AUDIE CORNISH, host:
In South Korea today, the nation mourned the deaths of two Marines killed by a North Korean artillery barrage earlier this week. Two civilians also died. The North issued a rare near apology, saying if there were civilian deaths, they were, quote, "very regrettable." People who fled the island where the attack occurred are being housed at a spa complex in Incheon on the mainland.
Reporter Doualy Xaykaothao visited some of them.
DOUALY XAYKAOTHAO: A small naked child and his mother walk past at Inspa World. It's a five-floor waterpark, with a swimming pool, saunas, a gym and a restaurant. But few people here are taking advantage of these facilities.
(Soundbite of noise)
XAYKAOTHAO: They're all crowded in the spa's main hall, sleeping on thin mats, still wearing the clothes they wore when they fled the island five days ago.
(Soundbite of baby crying)
XAYKAOTHAO: It's very warm, but people want the comfort of their winter coats, so they wear them, lying down. The people cover just about every inch of the floor. Many are visibly ragged from lack of sleep, and most are irritated that journalists want to ask about what comes next. For now, we don't ask questions; instead, we listen and watch, for hours.
(Soundbite of video games)
XAYKAOTHAO: Kids play video games; some run wild, unattended by parents, roaming the spa complex. Adults watch Korean dramas on TV. Some look at the evening news. It's a special about the funeral of the two Marines killed in this week's attack.
(Soundbite of music)
XAYKAOTHAO: YTN state television broadcasts images of a relative mourning one of the civilians killed by North Korea's artillery shells.
(Soundbite of woman crying)
XAYKAOTHAO: But you don't have to watch television to see the tears, they're right here in this hall.
Unidentified Woman #1: (Korean spoken)
XAYKAOTHAO: The wife of a military officer still stationed on Yeongpyeong Island starts to talk, but asks us not use her name.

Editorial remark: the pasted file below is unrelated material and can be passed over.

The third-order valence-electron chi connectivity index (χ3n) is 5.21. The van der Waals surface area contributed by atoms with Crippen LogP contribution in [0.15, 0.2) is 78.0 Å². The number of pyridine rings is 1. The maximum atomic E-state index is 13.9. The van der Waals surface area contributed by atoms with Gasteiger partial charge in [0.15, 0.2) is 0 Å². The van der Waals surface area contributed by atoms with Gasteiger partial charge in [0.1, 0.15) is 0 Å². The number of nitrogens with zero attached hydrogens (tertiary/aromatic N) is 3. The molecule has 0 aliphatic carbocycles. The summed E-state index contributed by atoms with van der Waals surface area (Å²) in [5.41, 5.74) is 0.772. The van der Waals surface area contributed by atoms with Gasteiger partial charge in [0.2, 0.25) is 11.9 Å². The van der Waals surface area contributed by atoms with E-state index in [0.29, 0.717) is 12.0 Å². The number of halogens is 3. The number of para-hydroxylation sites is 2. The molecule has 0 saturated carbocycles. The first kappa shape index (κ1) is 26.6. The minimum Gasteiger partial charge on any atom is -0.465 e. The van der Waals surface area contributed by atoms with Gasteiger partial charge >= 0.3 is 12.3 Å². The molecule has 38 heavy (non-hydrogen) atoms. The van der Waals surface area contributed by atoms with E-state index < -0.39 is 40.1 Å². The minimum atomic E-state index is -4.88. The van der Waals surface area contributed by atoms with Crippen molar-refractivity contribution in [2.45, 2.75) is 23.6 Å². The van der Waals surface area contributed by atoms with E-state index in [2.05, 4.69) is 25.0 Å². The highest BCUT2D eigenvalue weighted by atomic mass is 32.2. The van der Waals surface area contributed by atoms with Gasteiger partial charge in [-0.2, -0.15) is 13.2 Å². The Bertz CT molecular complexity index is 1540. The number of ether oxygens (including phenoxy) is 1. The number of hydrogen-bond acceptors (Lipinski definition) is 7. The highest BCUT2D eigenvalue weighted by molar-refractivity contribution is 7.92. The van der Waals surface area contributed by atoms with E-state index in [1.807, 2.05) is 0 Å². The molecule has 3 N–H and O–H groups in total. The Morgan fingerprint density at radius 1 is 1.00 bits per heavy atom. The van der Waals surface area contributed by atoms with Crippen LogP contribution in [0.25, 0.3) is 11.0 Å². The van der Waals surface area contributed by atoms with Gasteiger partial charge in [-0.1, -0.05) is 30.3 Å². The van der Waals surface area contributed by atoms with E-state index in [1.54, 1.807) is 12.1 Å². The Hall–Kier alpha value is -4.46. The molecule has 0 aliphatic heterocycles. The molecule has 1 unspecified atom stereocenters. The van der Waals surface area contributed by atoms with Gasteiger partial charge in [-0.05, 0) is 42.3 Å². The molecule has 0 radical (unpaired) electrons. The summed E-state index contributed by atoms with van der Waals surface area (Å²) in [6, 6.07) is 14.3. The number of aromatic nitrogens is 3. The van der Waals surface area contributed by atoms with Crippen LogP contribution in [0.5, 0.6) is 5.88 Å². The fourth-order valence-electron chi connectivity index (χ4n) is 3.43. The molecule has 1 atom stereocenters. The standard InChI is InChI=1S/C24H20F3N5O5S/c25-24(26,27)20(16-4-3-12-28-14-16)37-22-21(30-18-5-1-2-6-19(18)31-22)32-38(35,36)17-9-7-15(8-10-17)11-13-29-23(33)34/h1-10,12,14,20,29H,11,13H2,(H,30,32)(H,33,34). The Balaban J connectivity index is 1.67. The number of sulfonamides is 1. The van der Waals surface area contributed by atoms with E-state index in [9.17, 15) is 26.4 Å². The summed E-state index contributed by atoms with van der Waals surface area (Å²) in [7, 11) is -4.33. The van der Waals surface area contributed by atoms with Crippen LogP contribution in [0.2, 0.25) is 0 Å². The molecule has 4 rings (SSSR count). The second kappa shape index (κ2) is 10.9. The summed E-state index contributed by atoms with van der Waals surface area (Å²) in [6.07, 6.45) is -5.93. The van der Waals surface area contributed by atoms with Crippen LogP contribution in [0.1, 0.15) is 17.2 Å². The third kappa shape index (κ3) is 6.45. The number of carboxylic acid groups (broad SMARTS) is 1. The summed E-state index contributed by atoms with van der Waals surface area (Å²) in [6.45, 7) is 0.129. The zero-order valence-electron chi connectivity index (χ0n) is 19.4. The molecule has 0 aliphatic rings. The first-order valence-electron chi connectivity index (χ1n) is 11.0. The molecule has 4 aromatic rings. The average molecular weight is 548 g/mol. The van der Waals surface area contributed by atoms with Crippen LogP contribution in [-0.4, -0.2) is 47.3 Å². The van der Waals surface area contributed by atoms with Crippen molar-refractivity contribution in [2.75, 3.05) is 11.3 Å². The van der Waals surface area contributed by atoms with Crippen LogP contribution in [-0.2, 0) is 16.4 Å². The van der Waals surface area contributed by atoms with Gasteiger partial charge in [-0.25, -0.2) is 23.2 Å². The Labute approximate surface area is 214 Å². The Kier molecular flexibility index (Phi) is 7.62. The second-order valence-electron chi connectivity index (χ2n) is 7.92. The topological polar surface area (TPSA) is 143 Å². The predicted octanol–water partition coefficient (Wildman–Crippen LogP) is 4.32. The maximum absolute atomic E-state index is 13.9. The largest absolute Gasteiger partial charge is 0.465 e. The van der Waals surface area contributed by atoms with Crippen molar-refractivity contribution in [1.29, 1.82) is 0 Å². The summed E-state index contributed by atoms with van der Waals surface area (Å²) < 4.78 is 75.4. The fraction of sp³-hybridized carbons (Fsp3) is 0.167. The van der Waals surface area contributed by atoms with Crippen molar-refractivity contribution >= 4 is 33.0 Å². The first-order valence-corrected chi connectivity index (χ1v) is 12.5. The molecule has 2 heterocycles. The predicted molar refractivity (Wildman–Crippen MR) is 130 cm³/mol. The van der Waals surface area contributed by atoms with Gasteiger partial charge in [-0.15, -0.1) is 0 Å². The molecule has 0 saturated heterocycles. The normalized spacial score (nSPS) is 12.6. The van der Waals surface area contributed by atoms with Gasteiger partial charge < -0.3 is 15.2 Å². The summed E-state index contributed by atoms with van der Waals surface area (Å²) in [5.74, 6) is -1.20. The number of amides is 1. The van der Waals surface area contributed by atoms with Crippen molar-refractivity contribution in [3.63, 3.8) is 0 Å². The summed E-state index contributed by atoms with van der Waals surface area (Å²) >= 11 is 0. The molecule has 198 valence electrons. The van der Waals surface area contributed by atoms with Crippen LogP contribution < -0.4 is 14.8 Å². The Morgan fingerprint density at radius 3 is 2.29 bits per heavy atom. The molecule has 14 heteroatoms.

Unidentified Woman #2: Tomorrow the Korea-U.S. military exercise will begin. And I talked to my husband today on the phone and he told me that I should be attentive to news, and prepare for every possibility of another attack. I felt like today's call was like the last call.
XAYKAOTHAO: But for this 74-year-old grandmother, who also wished not to be named, there's only anger.
Unidentified Woman #3: (Through translator) I'm angry because it's not the only time North Korea charged us. And there's tons of ships sinking and before that there's clashes between North and South Korea - in Yeongpyeong - around Yeongpyeong Island.
XAYKAOTHAO: Near the kids' area, inside a togulbang, a small capsule-like room lit in red, 12 year-old Shin Eung-ho is eating a slice of pizza and describing what he does late at night with other children.
Mr. SHIN EUNG-HO: (Through translator) We talk that the incident was very scary. And it's first time that we ever experienced that kind of incident, so we're just thinking that it was like a dream.
XAYKAOTHAO: Asked what he needs or wants right now, he says...
Mr. EUNG-HO: (Through translator) I don't want anything. I just want to go back home.
XAYKAOTHAO: But Dean Park(ph), the director of Inspa World says that may not happen right away.
Mr. DEAN PARK (Director, Inspa World): The United States Army and Korean Army join training tomorrow, starting. But the North Korea's warning, if you training again, we bombing again. Tomorrow, we very worried tomorrow.
XAYKAOTHAO: The training lasts four days. North Korea warns that if South Korea and the U.S. violate its sovereignty, it will turn the South into a sea of fire.
For NPR News, I'm Doualy Xaykaothao in Incheon, South Korea.
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